Local players who have gone on to play PRO, Semi-Pro or College Hockey!
LaHaye, born 19-- in -- , played hockey for
Michigan Tech 1954-56. need picture etc here for this local player.
E. Lake, born 19-- in Canada?, played left wing with the 1905-06 Portage Lake Pro
Hockey team. Fred lost an eye while playing in the IHL league and still went on
to play 9 years of pro hockey. There are three Red Lake vintage hockey cards printed in the sets C56
(1911-12) and C57
Langseth born 19-- in --, grew up playing hockey in Calumet and has gone on to be a college
hockey referee, including refereeing the Frozen Four games and the world
record-setting "Cold War" outdoor hockey game between Michigan
State University and the University of Michigan played October
6, 2001 at the Spartan Football Stadium on the Michigan State campus. Metal
pipes filled with glycol, a freezing agent, kept the ice frozen above aluminum
panels, which were placed above layers of plywood between the 20 yard lines on
the football field. A
world record 74,554 people attended this hockey game that ended in an exciting
MSU Captain Adam Hall, said the crowd
was so loud that players couldn't even talk to each other on the bench.
Mr. Hockey, Gordie Howe, dropped the puck for the ceremonial opening face-off;
Gordie was quoted as saying that there were more people at this game than there
were in his hometown of Saskatoon when he left home to play in the NHL in
1946." The previous hockey attendance record was officially 55,000,
set March 5, 1957 when Sweden and the Soviet Union tied 4-4 in the World
Championship gold medal game at Lenin Stadium in Moscow. The previous record fan
count for a College game was 21,576, established Dec. 29, 1984 when Michigan
State defeated Michigan Tech 7-0 at the Great Lakes Invitational at Joe Louis
Arena. The record crowd for a NHL game is 28,183 for a playoff game between
Tampa Bay and Philadelphia at Tropicana Field on April 23, 1996. In April
2005, Kevin was one of the 3 refs of the NCAA Final Championship games.
Kevin Langseth accepts an award for his 11 years in CCHA.
born 1967 in Calumet, was the Captain of the
Calumet High School team when they were State Runners Up in 1985 (as shown in this
picture.) His Coach, Paul Lehto, wants this picture framed and called:
"the agony of da-feet."
went on to coach in Antigo, Wisc. where he was the Antigo high school
hockey coach from 1992 to 2006. In 1993 they won the
Wisconsin State Championship and were runners-up in 1997. It should be
noted this is no small feat, as Antigo, a town of 8,500 people, is the smallest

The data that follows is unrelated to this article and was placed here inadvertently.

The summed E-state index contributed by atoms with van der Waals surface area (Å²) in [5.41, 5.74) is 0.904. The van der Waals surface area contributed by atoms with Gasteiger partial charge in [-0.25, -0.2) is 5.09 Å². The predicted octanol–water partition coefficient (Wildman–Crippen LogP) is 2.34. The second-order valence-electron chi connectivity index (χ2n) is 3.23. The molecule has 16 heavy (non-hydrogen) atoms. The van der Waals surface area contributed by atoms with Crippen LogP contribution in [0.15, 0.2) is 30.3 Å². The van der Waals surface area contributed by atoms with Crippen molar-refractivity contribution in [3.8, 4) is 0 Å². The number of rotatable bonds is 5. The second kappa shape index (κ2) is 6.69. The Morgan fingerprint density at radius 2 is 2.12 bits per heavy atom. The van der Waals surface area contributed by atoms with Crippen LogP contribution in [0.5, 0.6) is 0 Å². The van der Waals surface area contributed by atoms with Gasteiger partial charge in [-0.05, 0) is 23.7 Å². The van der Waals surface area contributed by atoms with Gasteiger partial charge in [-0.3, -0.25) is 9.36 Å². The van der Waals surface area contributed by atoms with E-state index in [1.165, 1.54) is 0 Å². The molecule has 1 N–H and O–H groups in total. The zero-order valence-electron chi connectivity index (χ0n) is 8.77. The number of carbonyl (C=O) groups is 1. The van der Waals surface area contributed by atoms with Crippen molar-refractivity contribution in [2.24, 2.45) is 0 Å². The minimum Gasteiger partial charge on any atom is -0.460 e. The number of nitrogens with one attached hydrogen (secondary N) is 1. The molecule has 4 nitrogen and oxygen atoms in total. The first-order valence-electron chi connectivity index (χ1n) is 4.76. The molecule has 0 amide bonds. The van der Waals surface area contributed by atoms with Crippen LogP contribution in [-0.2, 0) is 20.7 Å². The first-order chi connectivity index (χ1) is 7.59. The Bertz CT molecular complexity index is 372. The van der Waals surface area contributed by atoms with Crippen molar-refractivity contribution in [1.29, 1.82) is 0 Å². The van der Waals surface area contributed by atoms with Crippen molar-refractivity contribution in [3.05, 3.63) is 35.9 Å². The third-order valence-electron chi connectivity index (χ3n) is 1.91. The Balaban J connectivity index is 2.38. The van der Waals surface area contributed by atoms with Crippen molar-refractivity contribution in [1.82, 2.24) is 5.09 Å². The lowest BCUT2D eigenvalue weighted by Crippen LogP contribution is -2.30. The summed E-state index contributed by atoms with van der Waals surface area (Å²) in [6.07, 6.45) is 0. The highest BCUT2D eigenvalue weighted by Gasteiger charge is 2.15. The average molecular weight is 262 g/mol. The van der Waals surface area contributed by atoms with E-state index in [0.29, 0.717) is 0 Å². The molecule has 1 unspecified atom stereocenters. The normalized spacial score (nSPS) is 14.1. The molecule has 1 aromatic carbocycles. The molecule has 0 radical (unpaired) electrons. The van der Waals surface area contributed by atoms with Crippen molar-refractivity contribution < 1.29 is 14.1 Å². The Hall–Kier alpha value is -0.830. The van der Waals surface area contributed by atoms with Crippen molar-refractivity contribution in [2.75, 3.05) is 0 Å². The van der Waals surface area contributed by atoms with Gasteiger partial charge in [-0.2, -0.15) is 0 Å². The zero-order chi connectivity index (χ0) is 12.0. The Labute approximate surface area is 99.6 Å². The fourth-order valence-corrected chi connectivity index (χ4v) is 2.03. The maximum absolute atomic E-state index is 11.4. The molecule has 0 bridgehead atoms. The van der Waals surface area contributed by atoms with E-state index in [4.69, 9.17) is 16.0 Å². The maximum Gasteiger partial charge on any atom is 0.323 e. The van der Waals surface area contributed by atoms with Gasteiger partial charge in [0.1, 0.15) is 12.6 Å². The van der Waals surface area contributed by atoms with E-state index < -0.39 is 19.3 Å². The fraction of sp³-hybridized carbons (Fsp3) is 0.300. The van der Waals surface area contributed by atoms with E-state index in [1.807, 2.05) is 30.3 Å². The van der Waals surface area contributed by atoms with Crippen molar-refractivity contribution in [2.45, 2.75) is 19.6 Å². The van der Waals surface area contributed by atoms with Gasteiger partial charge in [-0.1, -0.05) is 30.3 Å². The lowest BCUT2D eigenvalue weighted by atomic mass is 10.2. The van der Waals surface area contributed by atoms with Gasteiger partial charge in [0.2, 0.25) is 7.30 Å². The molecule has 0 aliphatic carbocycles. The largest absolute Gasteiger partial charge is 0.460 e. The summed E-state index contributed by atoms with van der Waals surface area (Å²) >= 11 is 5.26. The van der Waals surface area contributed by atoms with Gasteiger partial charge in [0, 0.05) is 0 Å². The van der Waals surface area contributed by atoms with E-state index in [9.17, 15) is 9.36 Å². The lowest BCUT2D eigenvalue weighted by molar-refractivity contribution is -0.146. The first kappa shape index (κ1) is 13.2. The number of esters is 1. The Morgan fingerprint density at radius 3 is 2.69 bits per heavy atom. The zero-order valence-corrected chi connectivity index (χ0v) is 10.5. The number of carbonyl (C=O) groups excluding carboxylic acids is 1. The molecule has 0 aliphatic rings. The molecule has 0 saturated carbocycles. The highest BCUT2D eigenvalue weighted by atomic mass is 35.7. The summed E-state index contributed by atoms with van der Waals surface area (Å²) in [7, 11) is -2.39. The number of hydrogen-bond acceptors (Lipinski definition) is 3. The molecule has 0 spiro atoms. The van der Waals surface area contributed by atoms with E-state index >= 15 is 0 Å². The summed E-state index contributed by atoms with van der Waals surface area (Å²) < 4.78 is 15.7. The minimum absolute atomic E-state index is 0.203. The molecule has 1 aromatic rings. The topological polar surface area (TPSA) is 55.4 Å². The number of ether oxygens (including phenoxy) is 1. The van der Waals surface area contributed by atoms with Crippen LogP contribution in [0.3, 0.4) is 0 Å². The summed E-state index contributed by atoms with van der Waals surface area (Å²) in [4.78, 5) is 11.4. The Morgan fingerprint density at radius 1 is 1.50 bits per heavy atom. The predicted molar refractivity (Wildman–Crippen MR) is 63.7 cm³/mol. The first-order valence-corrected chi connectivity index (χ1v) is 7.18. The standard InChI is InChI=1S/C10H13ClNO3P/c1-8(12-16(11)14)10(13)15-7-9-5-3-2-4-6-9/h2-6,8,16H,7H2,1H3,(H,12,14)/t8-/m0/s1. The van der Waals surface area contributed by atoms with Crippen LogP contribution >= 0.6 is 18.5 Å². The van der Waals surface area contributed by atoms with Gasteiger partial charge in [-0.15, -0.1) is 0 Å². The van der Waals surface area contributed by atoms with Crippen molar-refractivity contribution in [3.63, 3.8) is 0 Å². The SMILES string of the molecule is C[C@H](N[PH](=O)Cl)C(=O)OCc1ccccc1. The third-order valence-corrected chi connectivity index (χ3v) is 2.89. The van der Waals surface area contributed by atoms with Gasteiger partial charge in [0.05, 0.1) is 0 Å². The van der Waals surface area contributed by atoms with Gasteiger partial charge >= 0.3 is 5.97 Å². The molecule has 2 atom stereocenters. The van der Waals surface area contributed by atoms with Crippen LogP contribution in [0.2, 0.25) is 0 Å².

school in their conference; they had to play against all the other schools
of all sizes to win the states since Wisconsin only has one High School
division. Langseth was honored as being chosen Coach of the Year in
2005. He is the athletic
director for Antigo High School.
Photo courtesy of Paul Lehto
from the Daily Mining Gazette March 11, 1985
Harold Lanksbury, born 19-- in --, played with
the Calumet Hawks when they won the MacNaughton Cup 2 years in a row, 1927 and
1928. He was rated by a local sports writer as the best defenseman in the league
along with a Marquette player, Doug Young, who was the property of the Detroit
Red Wings. Harold "Fat" Lanksbury later "played on the West
Coast". need picture and more info here.
Lankton, born 1984 in Hancock, she attended Houghton High School and played
with the local 19U Girls K-Wings (1996-2000) until she was a sophomore. She went
on to Shattuck St. Mary's, Minnesota High School to play 60 hockey games a
year practicing everyday; she graduated in 2002 and lettered in hockey,
cross country and track. She then played one year at the
University of New Hampshire where she played in all 36 games. She now plays
hockey at Bemidji
State, WCHA, where she played in all 36 games in defense her first
and John Lassila, identical twins born 19-- in -- who grew up in nearby Mohawk, MI, played hockey for
Tech several games in the 1967-68 season. Bill was the
third goaltender behind Tony Esposito and Rick Best; after John played JV hockey
for MTU, he went on to play Senior Hockey with the CLK Wolverines until he
graduated. The twins are brothers to Gordon Lassila:
Gordon Lassila, born
19-- in --, a native of nearby Mohawk, played with the CLK Radars in the early and mid-50's prior to playing
a season at
Michigan State 1955-56. Gordie coached the Calumet High School team throughout
most of the 1970's. In 1976 and 1977 he took his team to the state finals in Ann
Arbor and Lansing respectively. They finished runner-up in Tier 1 to St. Claire
Shores Lakeview in 1976 and got beat in the semi-final in 1977.
Goalie- Clyde Berryman,
Gordon Lassila -game
star, Whittaker Cup,
Mim Whittaker, Bob Coello -Radar Coach
Photo courtesy of Mim Whittaker
Michigan State University
locals: #5 Gordon Lassila,
#11 Karl Jackson,
#17 Tom Balai (Mqt)
"Abbie" Lehto, (1918-1999) born in Hancock, coached the Hancock Hockey
team 3 years... He was the Skipper of the Hancock Sea Scouts and received a 30
year scout pin. need more hockey bio info and picture here...
Into Lehto, aka Sam or Carl (1914 to 1972?) born in Wolverine, MI, played hockey
with the Wolverine AC in the 1930s when the Wolverine team beat Marquette
in the finals to win the MacNaughton Cup in the 1933-34 season. He went on
to play some games with the Pittsburgh Yellow
Jackets, Ind/EHL, during their
1934-35 season. This team changed leagues
several times, eventually joining the NHL as the Pittsburgh Penguins in 1967.
Carl Lehto & Jack Tuten,
Sports news article above is dated February 3, 1935:
"Members of the Pittsburgh Yellow Jackets amateur hockey team, which opens
its season against the Clarkson College team on the
Duquesne Garden ice
tomorrow night. Lehto, a fair-haired, 170 pound Finn, hails from
Wolverine, Michigan ..."
Photo & article courtesy of Pittsburgh Sun Telegraph
Paul Lehto, born in 1938 in Wolverine? (near Calumet,